Gaetz has reportedly been under investigation for potential child sex trafficking for more than a year, although the DOJ has yet to officially acknowledge that he’s under investigation.

The investigation centers around Gaetz’s relationship with a woman who was 17 at the time, and whether Gaetz gave the teenager money or goods in exchange for sex.

Gaetz’s ex-girlfriend, who has not been publicly named and reportedly dated Gaetz during the time when he had the alleged sexual relationship at the center of the investigation, testified last week to a federal grand jury in Orlando.

If this has been posted previously, I apologize. It's so delicious it bears repeating

The secret of Arctic 'survival parenting'

Every year in June or July, under the Arctic midnight sun, Sámi reindeer-herding families in northern Finland, Norway and Sweden come together for one of the biggest social events of the year: "earmarking", which involves marking the new reindeer calves to identify them.

On foot, in all-terrain vehicles and even helicopters, they gather the semi-wild reindeer from vast areas stretching out dozens of square kilometres. Even young children are expected to join in. The youngest boys and girls help catch the calves. From the age of about 10, they take their own earmarking knives, grab a calf, and mark both ears with a unique pattern of notches. Children receive their own personal earmark pattern at birth, and use it to mark their herds for the rest of their lives.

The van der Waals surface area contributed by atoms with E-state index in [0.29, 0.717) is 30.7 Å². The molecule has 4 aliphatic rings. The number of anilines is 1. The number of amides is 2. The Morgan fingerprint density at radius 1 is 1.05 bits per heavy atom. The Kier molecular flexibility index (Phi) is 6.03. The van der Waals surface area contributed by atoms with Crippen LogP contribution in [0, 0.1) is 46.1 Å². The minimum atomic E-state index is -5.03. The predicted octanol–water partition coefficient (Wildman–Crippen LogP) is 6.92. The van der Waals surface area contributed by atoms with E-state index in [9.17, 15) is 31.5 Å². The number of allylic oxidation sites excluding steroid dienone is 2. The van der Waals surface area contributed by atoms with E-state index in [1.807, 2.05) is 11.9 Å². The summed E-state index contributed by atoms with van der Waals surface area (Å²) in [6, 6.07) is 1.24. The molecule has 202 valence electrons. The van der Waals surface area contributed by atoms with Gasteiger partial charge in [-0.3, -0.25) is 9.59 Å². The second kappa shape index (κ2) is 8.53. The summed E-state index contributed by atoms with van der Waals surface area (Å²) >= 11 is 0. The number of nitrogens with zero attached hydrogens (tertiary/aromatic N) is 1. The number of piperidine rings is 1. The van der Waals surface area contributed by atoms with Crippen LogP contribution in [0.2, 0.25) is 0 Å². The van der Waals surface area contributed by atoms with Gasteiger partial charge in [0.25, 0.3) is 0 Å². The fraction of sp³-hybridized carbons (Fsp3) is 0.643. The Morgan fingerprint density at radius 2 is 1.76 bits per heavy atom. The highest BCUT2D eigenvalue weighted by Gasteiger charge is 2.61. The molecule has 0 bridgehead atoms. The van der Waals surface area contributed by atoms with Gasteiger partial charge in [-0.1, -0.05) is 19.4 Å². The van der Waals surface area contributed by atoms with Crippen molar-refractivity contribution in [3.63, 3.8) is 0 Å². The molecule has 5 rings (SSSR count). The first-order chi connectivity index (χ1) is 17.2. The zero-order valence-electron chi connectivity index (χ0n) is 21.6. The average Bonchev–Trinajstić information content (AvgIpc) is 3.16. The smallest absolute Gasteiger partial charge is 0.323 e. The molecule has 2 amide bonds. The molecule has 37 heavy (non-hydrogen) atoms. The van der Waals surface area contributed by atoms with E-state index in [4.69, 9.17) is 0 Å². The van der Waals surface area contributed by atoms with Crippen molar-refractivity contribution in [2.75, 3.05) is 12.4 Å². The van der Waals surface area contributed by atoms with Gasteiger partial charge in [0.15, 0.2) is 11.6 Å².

Among the Sámi, an indigenous people spread across the northernmost regions of Norway, Sweden, Finland and Russia's Kola Peninsula, children not only participate in herding work, but are also encouraged to act independently in most other areas of life. They have a say in deciding when to eat, when to sleep, and what to wear, even at temperatures of -30C (-22F). To outsiders, that independence can be surprising. Missionaries who visited the Arctic in the 18th Century and later, wrote in their diaries that it seemed like Sámi children could do whatever they liked, and that they lacked discipline altogether.

However, as research increasingly reveals, the seemingly rule-free Sámi way of child-rearing has its own intricate structure and philosophy. Over time, this unique parenting style has evolved to prepare children to cope with the extreme challenges of life in the Arctic – and foster a particular kind of resilience.

One of its guiding principles is that rather than following a fixed schedule, the whole family adapts to whatever tasks need to be carried out, be that earmarking, travelling or other joint activities. Within that framework, children make their own choices.

We down here might learn a lot from the Sami.....